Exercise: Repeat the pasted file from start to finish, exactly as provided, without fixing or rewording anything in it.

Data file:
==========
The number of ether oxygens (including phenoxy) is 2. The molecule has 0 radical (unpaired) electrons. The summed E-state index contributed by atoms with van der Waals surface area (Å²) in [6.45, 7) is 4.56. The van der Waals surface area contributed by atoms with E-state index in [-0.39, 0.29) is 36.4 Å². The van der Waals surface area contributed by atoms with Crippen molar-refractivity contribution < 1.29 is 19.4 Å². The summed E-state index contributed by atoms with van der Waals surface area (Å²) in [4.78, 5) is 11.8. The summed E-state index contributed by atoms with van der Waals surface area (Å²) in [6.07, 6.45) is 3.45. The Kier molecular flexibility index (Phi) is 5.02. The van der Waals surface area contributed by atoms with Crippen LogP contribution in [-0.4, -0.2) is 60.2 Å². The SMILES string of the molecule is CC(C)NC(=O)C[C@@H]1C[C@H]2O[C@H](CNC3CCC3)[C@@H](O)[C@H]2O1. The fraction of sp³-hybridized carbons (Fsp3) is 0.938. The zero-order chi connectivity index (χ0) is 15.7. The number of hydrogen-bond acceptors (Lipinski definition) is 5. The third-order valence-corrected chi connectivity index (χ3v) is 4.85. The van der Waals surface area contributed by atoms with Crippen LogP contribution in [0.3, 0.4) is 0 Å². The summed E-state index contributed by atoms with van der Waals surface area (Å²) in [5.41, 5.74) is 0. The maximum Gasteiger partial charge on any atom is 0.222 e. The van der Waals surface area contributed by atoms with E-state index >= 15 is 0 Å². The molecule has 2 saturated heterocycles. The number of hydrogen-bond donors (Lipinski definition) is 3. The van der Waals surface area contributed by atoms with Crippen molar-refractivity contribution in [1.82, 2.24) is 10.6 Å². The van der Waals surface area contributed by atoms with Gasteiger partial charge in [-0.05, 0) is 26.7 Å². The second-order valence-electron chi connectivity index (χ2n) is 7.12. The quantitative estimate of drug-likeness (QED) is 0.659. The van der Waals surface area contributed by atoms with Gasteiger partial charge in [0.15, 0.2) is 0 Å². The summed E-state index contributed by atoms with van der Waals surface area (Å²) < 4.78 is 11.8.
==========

The number of ether oxygens (including phenoxy) is 2. The molecule has 0 radical (unpaired) electrons. The summed E-state index contributed by atoms with van der Waals surface area (Å²) in [6.45, 7) is 4.56. The van der Waals surface area contributed by atoms with E-state index in [-0.39, 0.29) is 36.4 Å². The van der Waals surface area contributed by atoms with Crippen molar-refractivity contribution < 1.29 is 19.4 Å². The summed E-state index contributed by atoms with van der Waals surface area (Å²) in [4.78, 5) is 11.8. The summed E-state index contributed by atoms with van der Waals surface area (Å²) in [6.07, 6.45) is 3.45. The Kier molecular flexibility index (Phi) is 5.02. The van der Waals surface area contributed by atoms with Crippen LogP contribution in [-0.4, -0.2) is 60.2 Å². The SMILES string of the molecule is CC(C)NC(=O)C[C@@H]1C[C@H]2O[C@H](CNC3CCC3)[C@@H](O)[C@H]2O1. The fraction of sp³-hybridized carbons (Fsp3) is 0.938. The zero-order chi connectivity index (χ0) is 15.7. The number of hydrogen-bond acceptors (Lipinski definition) is 5. The third-order valence-corrected chi connectivity index (χ3v) is 4.85. The van der Waals surface area contributed by atoms with Crippen LogP contribution in [0.3, 0.4) is 0 Å². The summed E-state index contributed by atoms with van der Waals surface area (Å²) in [5.41, 5.74) is 0. The maximum Gasteiger partial charge on any atom is 0.222 e. The van der Waals surface area contributed by atoms with E-state index >= 15 is 0 Å². The molecule has 2 saturated heterocycles. The number of hydrogen-bond donors (Lipinski definition) is 3. The van der Waals surface area contributed by atoms with Crippen molar-refractivity contribution in [1.82, 2.24) is 10.6 Å². The van der Waals surface area contributed by atoms with Gasteiger partial charge in [-0.05, 0) is 26.7 Å². The second-order valence-electron chi connectivity index (χ2n) is 7.12. The quantitative estimate of drug-likeness (QED) is 0.659. The van der Waals surface area contributed by atoms with Gasteiger partial charge in [0.15, 0.2) is 0 Å². The summed E-state index contributed by atoms with van der Waals surface area (Å²) < 4.78 is 11.8.